05/17/2002 11:00PM

Magic Weisner's narrow loss is worth celebrating


BALTIMORE - The local girl made good. She came within three-quarters of a length of making great.

Trainer Nancy Alberts, who worked for trainer James P. Simpson for 30 years before going out on her own in the early 1990's, nearly pulled off one of the greatest upsets in Preakness history Saturday when Magic Weisner's late charge just fell short in finishing second to War Emblem.

Though Magic Weisner fell short, Alberts and her contingent were celebrating in the unsaddling area as if they had won. Alberts, who is stabled at Laurel, is also the breeder and owner of Magic Weisner. She told anyone who would listen that her horse would run big. Sent off at 45-1 - the second longest shot on the board - few people listened.

"``Of course, you want to win, but second is wonderful,'' said Alberts, 56, who was the groom for Cormorant when he finished fourth to Seattle Slew in the 1977 Preakness. "Especially, you know, when you're a little guy. I'm very proud of him.''

Weisner initially purchased the mare Jameza for $1 from an owner who didn't want her and raced her in low-level claiming races for most of her career. She would eventually buy the mare back for $1,500 from William Ecker, a trainer who had claimed her, and bred her to Ameri Valay.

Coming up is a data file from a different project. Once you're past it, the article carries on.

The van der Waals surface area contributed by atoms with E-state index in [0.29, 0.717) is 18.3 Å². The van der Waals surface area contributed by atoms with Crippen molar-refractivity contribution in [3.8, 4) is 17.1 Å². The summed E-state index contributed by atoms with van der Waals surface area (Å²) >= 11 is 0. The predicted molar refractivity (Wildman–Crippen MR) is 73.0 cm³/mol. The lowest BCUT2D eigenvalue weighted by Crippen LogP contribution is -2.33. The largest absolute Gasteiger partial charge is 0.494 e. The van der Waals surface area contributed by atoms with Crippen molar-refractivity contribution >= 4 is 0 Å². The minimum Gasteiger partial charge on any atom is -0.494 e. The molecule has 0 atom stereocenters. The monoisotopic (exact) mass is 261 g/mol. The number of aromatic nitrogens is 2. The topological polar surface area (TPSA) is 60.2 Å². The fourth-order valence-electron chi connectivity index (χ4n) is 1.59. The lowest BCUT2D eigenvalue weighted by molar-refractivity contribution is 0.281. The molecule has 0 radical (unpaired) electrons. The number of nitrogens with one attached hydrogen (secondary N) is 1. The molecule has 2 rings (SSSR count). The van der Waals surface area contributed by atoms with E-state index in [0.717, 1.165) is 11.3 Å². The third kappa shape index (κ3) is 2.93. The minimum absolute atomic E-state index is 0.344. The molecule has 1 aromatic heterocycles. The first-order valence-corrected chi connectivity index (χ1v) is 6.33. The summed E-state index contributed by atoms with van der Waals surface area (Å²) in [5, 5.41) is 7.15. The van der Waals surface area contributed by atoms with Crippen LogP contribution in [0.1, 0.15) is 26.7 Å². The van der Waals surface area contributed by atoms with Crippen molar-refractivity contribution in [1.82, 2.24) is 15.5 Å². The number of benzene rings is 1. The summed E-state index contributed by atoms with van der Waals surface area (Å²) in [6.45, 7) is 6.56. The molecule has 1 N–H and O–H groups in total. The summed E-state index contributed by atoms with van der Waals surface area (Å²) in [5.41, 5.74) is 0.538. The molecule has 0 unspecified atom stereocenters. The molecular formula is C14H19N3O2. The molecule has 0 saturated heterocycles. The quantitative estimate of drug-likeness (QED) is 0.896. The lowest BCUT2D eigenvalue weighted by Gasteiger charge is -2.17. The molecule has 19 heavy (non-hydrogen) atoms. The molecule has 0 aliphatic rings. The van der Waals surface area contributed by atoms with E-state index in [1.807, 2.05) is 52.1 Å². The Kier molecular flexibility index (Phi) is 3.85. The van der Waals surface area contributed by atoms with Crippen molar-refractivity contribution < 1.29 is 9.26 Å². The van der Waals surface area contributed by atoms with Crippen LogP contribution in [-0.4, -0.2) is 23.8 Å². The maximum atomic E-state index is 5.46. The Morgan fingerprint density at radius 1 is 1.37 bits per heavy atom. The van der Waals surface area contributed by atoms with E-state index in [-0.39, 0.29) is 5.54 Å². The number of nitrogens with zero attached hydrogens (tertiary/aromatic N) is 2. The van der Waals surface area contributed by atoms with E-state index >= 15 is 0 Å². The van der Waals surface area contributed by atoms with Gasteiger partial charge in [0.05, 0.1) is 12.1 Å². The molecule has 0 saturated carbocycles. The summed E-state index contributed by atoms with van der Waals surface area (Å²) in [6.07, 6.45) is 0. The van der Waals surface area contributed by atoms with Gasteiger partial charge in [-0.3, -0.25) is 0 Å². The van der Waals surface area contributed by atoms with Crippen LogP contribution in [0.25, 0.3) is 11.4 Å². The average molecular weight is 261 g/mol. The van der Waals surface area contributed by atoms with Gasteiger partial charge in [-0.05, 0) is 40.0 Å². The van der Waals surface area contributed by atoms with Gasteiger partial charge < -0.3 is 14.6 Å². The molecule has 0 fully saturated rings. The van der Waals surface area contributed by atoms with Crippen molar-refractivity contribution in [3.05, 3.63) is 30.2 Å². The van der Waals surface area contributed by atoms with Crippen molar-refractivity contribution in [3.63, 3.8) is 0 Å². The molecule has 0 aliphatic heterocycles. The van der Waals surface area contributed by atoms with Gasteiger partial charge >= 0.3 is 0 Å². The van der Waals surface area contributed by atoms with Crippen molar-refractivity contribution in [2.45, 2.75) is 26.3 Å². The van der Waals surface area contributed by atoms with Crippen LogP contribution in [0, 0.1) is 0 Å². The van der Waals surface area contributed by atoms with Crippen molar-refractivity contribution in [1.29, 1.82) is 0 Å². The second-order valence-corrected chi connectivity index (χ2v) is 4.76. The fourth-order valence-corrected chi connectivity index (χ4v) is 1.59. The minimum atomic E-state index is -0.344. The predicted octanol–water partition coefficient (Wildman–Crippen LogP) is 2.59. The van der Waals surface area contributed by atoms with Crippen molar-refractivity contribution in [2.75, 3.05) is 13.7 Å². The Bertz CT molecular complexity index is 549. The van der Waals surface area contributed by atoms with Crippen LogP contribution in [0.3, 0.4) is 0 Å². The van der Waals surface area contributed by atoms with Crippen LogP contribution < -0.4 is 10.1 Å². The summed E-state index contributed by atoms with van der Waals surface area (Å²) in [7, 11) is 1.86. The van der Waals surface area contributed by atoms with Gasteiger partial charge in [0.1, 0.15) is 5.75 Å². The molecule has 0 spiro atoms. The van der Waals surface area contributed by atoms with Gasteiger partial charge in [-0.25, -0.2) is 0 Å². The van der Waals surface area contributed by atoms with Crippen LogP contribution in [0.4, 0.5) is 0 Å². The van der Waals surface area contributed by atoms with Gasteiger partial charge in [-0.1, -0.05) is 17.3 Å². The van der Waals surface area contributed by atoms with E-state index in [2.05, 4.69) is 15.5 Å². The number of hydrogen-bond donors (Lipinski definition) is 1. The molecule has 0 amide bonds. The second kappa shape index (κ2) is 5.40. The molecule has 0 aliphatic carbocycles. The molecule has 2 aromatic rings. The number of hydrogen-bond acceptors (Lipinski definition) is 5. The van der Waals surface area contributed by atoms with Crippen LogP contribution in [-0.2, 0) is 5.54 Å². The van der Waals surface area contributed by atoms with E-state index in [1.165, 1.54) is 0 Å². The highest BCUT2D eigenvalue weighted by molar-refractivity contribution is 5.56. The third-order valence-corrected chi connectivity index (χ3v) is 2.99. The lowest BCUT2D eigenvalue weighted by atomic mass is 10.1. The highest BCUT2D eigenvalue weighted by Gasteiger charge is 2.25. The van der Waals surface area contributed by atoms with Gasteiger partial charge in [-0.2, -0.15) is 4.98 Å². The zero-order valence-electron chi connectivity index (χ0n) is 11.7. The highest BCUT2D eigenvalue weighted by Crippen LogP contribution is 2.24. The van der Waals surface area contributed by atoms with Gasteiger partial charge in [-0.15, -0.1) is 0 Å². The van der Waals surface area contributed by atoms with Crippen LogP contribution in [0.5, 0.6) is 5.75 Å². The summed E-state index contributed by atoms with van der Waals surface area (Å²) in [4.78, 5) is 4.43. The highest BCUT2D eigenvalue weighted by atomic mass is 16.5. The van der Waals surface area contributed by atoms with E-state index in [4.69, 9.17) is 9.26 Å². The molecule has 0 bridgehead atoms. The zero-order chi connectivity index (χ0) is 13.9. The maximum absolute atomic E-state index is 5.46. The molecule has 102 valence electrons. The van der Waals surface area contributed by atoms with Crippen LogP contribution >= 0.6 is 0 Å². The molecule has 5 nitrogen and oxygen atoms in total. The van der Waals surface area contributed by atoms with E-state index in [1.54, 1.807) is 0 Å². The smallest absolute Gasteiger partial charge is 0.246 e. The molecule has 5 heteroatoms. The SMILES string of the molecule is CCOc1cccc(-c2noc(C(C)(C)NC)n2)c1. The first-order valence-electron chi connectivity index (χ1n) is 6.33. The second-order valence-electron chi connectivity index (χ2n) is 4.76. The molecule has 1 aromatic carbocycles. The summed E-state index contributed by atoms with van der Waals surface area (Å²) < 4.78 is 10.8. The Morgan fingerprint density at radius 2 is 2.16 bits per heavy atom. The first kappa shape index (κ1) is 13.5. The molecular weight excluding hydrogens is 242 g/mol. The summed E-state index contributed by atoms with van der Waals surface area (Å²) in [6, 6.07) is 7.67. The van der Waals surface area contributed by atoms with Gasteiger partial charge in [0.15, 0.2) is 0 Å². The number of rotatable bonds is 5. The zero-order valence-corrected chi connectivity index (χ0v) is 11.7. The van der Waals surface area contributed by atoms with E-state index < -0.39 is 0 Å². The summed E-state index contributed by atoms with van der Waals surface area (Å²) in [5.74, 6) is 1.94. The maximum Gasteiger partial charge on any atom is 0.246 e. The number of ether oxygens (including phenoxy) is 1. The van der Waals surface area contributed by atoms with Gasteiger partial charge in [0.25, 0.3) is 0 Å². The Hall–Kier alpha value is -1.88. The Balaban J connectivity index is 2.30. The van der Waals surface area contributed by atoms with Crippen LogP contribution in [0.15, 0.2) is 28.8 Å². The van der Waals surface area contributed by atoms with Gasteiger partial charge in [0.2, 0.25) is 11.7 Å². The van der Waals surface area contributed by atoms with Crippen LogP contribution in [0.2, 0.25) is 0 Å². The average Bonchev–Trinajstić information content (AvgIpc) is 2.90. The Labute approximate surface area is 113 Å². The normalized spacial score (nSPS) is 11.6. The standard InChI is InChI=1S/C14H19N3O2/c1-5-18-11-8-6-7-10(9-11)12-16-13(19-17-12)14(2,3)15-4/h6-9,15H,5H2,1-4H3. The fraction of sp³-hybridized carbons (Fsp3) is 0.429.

Magic Weisner won six of his first 10 starts, including five in a row from Dec. 8 through March 30, including three Maryland-bred stakes. He was coming off a second-place finish in the Federico Tesio.

With new rider Richard Migliore up, Magic Weisner dropped back to 11th place after an opening quarter mile run in 22.87 seconds. Magic Weisner picked his way through the field and came a bit wide into the stretch. He set sail after War Emblem, but just ran out of room.

Migliore had ridden against Magic Weisner in the Federico Tesio Stakes and beat him with Smoked Em. When Alberts decided to replace regular rider Phil Teator, Migliore wanted to ride even though the horse was a longshot.

"I knew it was a big step up,'' Migliore said. "I went from being real happy that I was going to get the people a check, to ecstatic I was going to be second to being disappointed I didn't win.''